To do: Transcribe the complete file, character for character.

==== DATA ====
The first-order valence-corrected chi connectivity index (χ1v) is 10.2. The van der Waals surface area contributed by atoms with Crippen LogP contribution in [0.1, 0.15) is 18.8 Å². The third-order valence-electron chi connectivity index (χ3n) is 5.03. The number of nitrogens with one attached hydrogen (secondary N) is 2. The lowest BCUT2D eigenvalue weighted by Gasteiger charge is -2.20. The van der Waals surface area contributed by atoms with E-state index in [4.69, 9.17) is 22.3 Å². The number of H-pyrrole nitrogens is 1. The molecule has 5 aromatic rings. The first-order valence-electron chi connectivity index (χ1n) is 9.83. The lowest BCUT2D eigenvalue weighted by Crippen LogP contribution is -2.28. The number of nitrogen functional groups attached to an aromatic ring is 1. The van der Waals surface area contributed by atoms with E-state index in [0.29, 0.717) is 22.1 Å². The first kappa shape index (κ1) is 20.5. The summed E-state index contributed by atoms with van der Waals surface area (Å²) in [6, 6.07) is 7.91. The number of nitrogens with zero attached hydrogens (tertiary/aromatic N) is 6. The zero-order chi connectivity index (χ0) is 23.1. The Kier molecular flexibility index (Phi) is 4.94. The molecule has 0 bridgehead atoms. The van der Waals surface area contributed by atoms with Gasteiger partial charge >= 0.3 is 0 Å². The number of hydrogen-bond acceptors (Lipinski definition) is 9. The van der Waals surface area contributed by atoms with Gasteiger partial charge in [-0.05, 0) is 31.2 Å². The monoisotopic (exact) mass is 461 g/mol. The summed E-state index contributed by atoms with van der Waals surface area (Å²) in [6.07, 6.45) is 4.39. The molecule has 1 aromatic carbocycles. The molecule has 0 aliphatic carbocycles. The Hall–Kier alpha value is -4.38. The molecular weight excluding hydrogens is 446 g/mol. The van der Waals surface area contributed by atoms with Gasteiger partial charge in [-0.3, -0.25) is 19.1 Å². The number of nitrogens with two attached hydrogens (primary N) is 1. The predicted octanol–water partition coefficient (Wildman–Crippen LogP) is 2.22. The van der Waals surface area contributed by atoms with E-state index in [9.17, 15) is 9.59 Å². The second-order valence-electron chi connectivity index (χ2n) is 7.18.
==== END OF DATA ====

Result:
The first-order valence-corrected chi connectivity index (χ1v) is 10.2. The van der Waals surface area contributed by atoms with Crippen LogP contribution in [0.1, 0.15) is 18.8 Å². The third-order valence-electron chi connectivity index (χ3n) is 5.03. The number of nitrogens with one attached hydrogen (secondary N) is 2. The lowest BCUT2D eigenvalue weighted by Gasteiger charge is -2.20. The van der Waals surface area contributed by atoms with E-state index in [4.69, 9.17) is 22.3 Å². The number of H-pyrrole nitrogens is 1. The molecule has 5 aromatic rings. The first-order valence-electron chi connectivity index (χ1n) is 9.83. The lowest BCUT2D eigenvalue weighted by Crippen LogP contribution is -2.28. The number of nitrogen functional groups attached to an aromatic ring is 1. The van der Waals surface area contributed by atoms with E-state index in [0.29, 0.717) is 22.1 Å². The first kappa shape index (κ1) is 20.5. The summed E-state index contributed by atoms with van der Waals surface area (Å²) in [6, 6.07) is 7.91. The number of nitrogens with zero attached hydrogens (tertiary/aromatic N) is 6. The zero-order chi connectivity index (χ0) is 23.1. The Kier molecular flexibility index (Phi) is 4.94. The molecule has 0 bridgehead atoms. The van der Waals surface area contributed by atoms with Gasteiger partial charge >= 0.3 is 0 Å². The number of hydrogen-bond acceptors (Lipinski definition) is 9. The van der Waals surface area contributed by atoms with Gasteiger partial charge in [-0.05, 0) is 31.2 Å². The monoisotopic (exact) mass is 461 g/mol. The summed E-state index contributed by atoms with van der Waals surface area (Å²) in [6.07, 6.45) is 4.39. The molecule has 1 aromatic carbocycles. The molecule has 0 aliphatic carbocycles. The Hall–Kier alpha value is -4.38. The molecular weight excluding hydrogens is 446 g/mol. The van der Waals surface area contributed by atoms with Gasteiger partial charge in [-0.3, -0.25) is 19.1 Å². The number of nitrogens with two attached hydrogens (primary N) is 1. The predicted octanol–water partition coefficient (Wildman–Crippen LogP) is 2.22. The van der Waals surface area contributed by atoms with E-state index in [9.17, 15) is 9.59 Å². The second-order valence-electron chi connectivity index (χ2n) is 7.18.